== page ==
The ultimate parens patriae of every American citizen is the federal authority.
[State of S. C. v. Katzenbach, 86 S.Ct. 803 (1966)
Federal government is ultimate parens patriae of every American citizen.
Baxley v. Rutland, 409 F.Supp. 1249 M.D.Ala. (1976)
The United States is the ultimate parens patriae of every American citizen.]
What is the background for this relationship between Federal government and the United States in the singular and the American citizen.
The United States Supreme Court in balancing federalism in the early days of the republic equated the state police powers with the parens patriae powers of the states and prohibited the national government from encroaching on state functions as the Framers intended.
This prohibition against the national government using the general police powers of the states was enforced by firmly separating them from the Spending/General Welfare, Art. I, Sec. 8, Cl. 1, responsibilities of the national government.
If the Spending/General Welfare authority included the parens patriae common law trust powers then the
national government could determine what is in the national or best interests of every citizen or person
within the United States without regard to the limitations agreed to in the ratification of the
Constitution of the United States.
The United States Supreme Court also carefully separated the Territorial powers of the national government contained in the Property Clause, Art. IV, Sec. 3, from the powers that vested in a state upon statehood preventing the United States from retaining parens patriae authority after statehood.
There were two exceptions based exclusively on race to the popular sovereignty separation of powers. These were incorporated into the Constitution itself in the Fugitive Slave Clause, Art. IV, Sec. 2, Cl.? and the Indian Commerce Clause, Art. I, Sec. 8, Cl. 1.
This uniquely American concept of federalism generally succeeded until the slavery issue tore the nation apart and forced a confrontation between the idealistic natural law principle of equality before the law and the political reality of traditional racial prejudice.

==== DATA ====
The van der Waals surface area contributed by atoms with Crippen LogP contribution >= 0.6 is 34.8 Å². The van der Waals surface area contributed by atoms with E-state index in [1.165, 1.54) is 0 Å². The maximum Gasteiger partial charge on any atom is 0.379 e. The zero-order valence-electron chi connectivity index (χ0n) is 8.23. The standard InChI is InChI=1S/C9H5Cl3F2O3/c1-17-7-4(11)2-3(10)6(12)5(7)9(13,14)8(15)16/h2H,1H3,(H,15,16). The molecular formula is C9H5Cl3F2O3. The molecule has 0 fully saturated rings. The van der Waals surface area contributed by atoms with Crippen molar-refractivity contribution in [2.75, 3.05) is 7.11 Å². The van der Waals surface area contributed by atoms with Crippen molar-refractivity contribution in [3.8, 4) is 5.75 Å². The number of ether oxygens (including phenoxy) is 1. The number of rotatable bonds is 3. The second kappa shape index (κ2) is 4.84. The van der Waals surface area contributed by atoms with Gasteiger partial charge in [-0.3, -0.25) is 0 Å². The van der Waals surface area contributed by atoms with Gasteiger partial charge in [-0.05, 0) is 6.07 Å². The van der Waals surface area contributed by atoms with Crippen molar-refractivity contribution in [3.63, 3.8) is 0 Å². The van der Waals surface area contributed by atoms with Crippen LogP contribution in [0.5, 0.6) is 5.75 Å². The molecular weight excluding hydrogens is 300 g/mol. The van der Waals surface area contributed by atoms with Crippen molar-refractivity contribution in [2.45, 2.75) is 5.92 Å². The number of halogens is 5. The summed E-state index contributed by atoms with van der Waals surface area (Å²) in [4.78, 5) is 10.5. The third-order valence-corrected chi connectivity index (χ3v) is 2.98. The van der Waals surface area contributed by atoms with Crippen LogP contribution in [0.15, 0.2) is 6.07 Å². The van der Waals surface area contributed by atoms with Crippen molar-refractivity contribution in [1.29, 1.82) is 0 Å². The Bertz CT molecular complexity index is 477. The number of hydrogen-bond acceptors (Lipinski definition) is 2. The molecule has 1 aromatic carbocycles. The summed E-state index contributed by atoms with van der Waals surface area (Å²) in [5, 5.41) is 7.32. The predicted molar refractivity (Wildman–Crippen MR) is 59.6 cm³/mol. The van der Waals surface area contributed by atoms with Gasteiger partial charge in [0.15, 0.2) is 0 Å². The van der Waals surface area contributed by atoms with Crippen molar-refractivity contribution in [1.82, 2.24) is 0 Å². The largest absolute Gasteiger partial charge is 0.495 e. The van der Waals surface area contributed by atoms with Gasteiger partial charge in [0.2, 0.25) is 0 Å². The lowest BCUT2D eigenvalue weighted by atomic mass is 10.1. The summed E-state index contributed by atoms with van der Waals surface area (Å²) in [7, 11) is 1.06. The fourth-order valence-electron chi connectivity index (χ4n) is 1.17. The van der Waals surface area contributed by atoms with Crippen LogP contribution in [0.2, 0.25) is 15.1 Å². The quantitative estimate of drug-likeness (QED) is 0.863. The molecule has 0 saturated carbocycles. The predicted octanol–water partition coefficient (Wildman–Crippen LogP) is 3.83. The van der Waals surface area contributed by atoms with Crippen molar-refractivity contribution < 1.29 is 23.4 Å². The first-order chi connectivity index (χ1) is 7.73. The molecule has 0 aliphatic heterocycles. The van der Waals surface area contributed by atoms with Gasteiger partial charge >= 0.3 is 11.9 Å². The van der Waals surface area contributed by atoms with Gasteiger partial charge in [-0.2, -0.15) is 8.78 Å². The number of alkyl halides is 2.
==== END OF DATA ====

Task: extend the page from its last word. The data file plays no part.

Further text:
The conflict over slavery began with the enforcement of the Fugitive Slave Act of 1793 and the refusal of
many Northern States to use local state officials to assist slaveowners in the recapture of their ìproperty.î
Justice Story in the opinion of Prigg v. Commonwealth of Pennsylvania, (cite 1842), ruled that a federal
constitutional clause enforced through enactment of a federal law did not require state officers to enforce
its provisions. Almost twenty years later, Chief Justice Taney concluded the states had no authority to enforce the Fugitive Slave Act of 1793 as a federal law in Kentucky v. Dennison, (cite 1861).
Because the Prigg decision made the Fugitive Slave Act of 1793 very difficult to enforce, a revised Act was passed in 1850 copying the Indian system which created federal commissioners in each federal court district whether in a state or territory of the United States to hear claims by slaveowners and decide whether the slaveowner presented a sufficient claim to be executed by federal marshalls. The Fugitive Slave Act of 1850 was the first law ever adopted by Congress that used the territorial power of the Property Clause, Art. IV, Sec. 3, Cl. 2, to avoid the legal process required in the state courts by the state constitutions and their statements of rights. The territorial power was used to create the federal commissioners who executed the law using the federal territorial power within a territory or a sovereign state. Therefore, under the Fugitive Slave Act of 1850, no former slave even in a state that had recognized the former slave as a state citizen had any rights to due process of law or any constitutional rights in the state or federal courts under this exclusively federal administrative process. Neither had a violator of it. [see Abelman v. Boothe]